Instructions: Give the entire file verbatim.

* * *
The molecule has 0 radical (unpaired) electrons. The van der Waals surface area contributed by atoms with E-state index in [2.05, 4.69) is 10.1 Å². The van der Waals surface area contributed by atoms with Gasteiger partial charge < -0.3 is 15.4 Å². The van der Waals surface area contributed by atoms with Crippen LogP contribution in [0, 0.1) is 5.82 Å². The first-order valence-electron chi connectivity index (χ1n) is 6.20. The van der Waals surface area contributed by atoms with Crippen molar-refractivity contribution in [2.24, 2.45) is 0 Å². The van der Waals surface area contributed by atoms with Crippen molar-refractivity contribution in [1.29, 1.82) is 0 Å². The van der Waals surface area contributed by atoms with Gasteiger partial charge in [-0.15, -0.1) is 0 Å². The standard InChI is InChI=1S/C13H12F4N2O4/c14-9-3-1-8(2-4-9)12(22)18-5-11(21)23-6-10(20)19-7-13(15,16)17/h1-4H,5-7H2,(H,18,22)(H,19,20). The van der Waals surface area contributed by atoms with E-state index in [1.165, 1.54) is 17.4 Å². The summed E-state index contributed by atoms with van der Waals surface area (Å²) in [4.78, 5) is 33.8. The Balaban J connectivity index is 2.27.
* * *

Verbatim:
The molecule has 0 radical (unpaired) electrons. The van der Waals surface area contributed by atoms with E-state index in [2.05, 4.69) is 10.1 Å². The van der Waals surface area contributed by atoms with Gasteiger partial charge < -0.3 is 15.4 Å². The van der Waals surface area contributed by atoms with Crippen LogP contribution in [0, 0.1) is 5.82 Å². The first-order valence-electron chi connectivity index (χ1n) is 6.20. The van der Waals surface area contributed by atoms with Crippen molar-refractivity contribution in [2.24, 2.45) is 0 Å². The van der Waals surface area contributed by atoms with Crippen molar-refractivity contribution in [1.29, 1.82) is 0 Å². The van der Waals surface area contributed by atoms with Gasteiger partial charge in [-0.15, -0.1) is 0 Å². The standard InChI is InChI=1S/C13H12F4N2O4/c14-9-3-1-8(2-4-9)12(22)18-5-11(21)23-6-10(20)19-7-13(15,16)17/h1-4H,5-7H2,(H,18,22)(H,19,20). The van der Waals surface area contributed by atoms with E-state index in [1.165, 1.54) is 17.4 Å². The summed E-state index contributed by atoms with van der Waals surface area (Å²) in [4.78, 5) is 33.8. The Balaban J connectivity index is 2.27.